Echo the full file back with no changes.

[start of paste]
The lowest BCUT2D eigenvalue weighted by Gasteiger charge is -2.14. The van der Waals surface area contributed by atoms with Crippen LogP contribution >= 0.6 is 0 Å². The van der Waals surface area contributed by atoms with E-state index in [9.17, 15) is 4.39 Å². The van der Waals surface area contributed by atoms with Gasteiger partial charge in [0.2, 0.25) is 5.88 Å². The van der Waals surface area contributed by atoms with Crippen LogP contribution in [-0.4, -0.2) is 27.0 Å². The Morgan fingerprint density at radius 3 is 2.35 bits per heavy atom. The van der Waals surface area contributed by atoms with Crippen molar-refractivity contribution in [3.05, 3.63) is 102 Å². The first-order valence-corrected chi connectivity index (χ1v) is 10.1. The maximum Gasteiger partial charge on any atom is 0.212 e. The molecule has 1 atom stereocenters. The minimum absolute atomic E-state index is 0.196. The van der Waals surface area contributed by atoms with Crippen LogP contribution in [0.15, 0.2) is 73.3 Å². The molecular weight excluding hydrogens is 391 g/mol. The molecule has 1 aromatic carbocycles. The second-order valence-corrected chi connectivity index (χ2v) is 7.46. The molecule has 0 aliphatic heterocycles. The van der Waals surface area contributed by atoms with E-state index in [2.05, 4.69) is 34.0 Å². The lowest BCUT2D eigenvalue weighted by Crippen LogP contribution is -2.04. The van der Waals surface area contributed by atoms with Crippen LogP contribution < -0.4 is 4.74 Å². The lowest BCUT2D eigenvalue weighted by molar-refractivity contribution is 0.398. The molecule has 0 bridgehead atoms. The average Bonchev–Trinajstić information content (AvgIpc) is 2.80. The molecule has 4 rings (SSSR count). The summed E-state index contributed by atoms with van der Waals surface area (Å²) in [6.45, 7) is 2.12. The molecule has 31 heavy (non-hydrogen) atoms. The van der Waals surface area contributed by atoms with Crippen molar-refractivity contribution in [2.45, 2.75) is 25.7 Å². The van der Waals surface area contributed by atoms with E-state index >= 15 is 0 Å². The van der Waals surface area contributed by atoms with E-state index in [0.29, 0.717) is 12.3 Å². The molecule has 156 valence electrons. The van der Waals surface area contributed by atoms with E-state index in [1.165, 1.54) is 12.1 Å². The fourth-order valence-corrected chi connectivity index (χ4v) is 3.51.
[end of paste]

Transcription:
The lowest BCUT2D eigenvalue weighted by Gasteiger charge is -2.14. The van der Waals surface area contributed by atoms with Crippen LogP contribution >= 0.6 is 0 Å². The van der Waals surface area contributed by atoms with E-state index in [9.17, 15) is 4.39 Å². The van der Waals surface area contributed by atoms with Gasteiger partial charge in [0.2, 0.25) is 5.88 Å². The van der Waals surface area contributed by atoms with Crippen LogP contribution in [-0.4, -0.2) is 27.0 Å². The Morgan fingerprint density at radius 3 is 2.35 bits per heavy atom. The van der Waals surface area contributed by atoms with Crippen molar-refractivity contribution in [3.05, 3.63) is 102 Å². The first-order valence-corrected chi connectivity index (χ1v) is 10.1. The maximum Gasteiger partial charge on any atom is 0.212 e. The molecule has 1 atom stereocenters. The minimum absolute atomic E-state index is 0.196. The van der Waals surface area contributed by atoms with Crippen LogP contribution in [0.15, 0.2) is 73.3 Å². The molecular weight excluding hydrogens is 391 g/mol. The molecule has 1 aromatic carbocycles. The second-order valence-corrected chi connectivity index (χ2v) is 7.46. The molecule has 0 aliphatic heterocycles. The van der Waals surface area contributed by atoms with E-state index in [2.05, 4.69) is 34.0 Å². The lowest BCUT2D eigenvalue weighted by Crippen LogP contribution is -2.04. The van der Waals surface area contributed by atoms with Crippen LogP contribution < -0.4 is 4.74 Å². The lowest BCUT2D eigenvalue weighted by molar-refractivity contribution is 0.398. The molecule has 0 bridgehead atoms. The average Bonchev–Trinajstić information content (AvgIpc) is 2.80. The molecule has 4 rings (SSSR count). The summed E-state index contributed by atoms with van der Waals surface area (Å²) in [6.45, 7) is 2.12. The molecule has 31 heavy (non-hydrogen) atoms. The van der Waals surface area contributed by atoms with Crippen molar-refractivity contribution in [2.45, 2.75) is 25.7 Å². The van der Waals surface area contributed by atoms with E-state index >= 15 is 0 Å². The van der Waals surface area contributed by atoms with E-state index in [0.29, 0.717) is 12.3 Å². The molecule has 156 valence electrons. The van der Waals surface area contributed by atoms with E-state index in [1.165, 1.54) is 12.1 Å². The fourth-order valence-corrected chi connectivity index (χ4v) is 3.51.